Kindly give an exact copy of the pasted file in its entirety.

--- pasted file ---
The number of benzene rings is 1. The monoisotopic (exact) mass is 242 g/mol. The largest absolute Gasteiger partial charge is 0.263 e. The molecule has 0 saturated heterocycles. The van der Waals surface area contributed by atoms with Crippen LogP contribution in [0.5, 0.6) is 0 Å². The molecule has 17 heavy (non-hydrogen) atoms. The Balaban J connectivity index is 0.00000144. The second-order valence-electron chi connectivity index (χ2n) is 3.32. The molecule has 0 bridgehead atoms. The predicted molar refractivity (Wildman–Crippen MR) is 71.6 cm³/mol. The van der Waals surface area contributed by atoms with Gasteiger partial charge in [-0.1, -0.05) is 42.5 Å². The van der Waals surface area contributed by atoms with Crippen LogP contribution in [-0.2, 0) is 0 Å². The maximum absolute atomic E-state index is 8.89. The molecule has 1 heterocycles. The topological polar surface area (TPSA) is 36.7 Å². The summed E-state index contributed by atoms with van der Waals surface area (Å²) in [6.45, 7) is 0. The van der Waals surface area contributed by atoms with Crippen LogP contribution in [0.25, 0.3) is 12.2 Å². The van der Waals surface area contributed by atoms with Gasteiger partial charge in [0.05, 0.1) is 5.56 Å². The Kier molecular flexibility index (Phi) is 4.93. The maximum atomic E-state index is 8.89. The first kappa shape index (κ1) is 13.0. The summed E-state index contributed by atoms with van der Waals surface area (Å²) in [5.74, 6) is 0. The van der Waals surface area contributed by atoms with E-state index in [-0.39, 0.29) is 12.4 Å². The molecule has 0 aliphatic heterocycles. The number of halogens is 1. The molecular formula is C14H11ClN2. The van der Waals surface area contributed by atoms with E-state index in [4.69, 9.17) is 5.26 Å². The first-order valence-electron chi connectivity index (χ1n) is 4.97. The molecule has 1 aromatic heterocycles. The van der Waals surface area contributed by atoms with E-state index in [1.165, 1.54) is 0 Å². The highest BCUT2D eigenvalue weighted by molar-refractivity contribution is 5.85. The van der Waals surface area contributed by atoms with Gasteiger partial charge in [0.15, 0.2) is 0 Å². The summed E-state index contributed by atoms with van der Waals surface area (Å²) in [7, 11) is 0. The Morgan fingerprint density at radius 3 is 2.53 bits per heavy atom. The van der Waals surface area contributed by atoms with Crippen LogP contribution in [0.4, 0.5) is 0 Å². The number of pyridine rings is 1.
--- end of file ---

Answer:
The number of benzene rings is 1. The monoisotopic (exact) mass is 242 g/mol. The largest absolute Gasteiger partial charge is 0.263 e. The molecule has 0 saturated heterocycles. The van der Waals surface area contributed by atoms with Crippen LogP contribution in [0.5, 0.6) is 0 Å². The molecule has 17 heavy (non-hydrogen) atoms. The Balaban J connectivity index is 0.00000144. The second-order valence-electron chi connectivity index (χ2n) is 3.32. The molecule has 0 bridgehead atoms. The predicted molar refractivity (Wildman–Crippen MR) is 71.6 cm³/mol. The van der Waals surface area contributed by atoms with Gasteiger partial charge in [-0.1, -0.05) is 42.5 Å². The van der Waals surface area contributed by atoms with Crippen LogP contribution in [-0.2, 0) is 0 Å². The maximum absolute atomic E-state index is 8.89. The molecule has 1 heterocycles. The topological polar surface area (TPSA) is 36.7 Å². The summed E-state index contributed by atoms with van der Waals surface area (Å²) in [6.45, 7) is 0. The van der Waals surface area contributed by atoms with Crippen LogP contribution in [0.25, 0.3) is 12.2 Å². The van der Waals surface area contributed by atoms with Gasteiger partial charge in [0.05, 0.1) is 5.56 Å². The Kier molecular flexibility index (Phi) is 4.93. The maximum atomic E-state index is 8.89. The first kappa shape index (κ1) is 13.0. The summed E-state index contributed by atoms with van der Waals surface area (Å²) in [5.74, 6) is 0. The van der Waals surface area contributed by atoms with E-state index in [-0.39, 0.29) is 12.4 Å². The molecule has 0 aliphatic heterocycles. The number of halogens is 1. The molecular formula is C14H11ClN2. The van der Waals surface area contributed by atoms with E-state index in [4.69, 9.17) is 5.26 Å². The first-order valence-electron chi connectivity index (χ1n) is 4.97. The molecule has 1 aromatic heterocycles. The van der Waals surface area contributed by atoms with E-state index in [1.165, 1.54) is 0 Å². The highest BCUT2D eigenvalue weighted by molar-refractivity contribution is 5.85. The van der Waals surface area contributed by atoms with Gasteiger partial charge in [0.15, 0.2) is 0 Å². The summed E-state index contributed by atoms with van der Waals surface area (Å²) in [7, 11) is 0. The Morgan fingerprint density at radius 3 is 2.53 bits per heavy atom. The van der Waals surface area contributed by atoms with Crippen LogP contribution in [0.4, 0.5) is 0 Å². The number of pyridine rings is 1.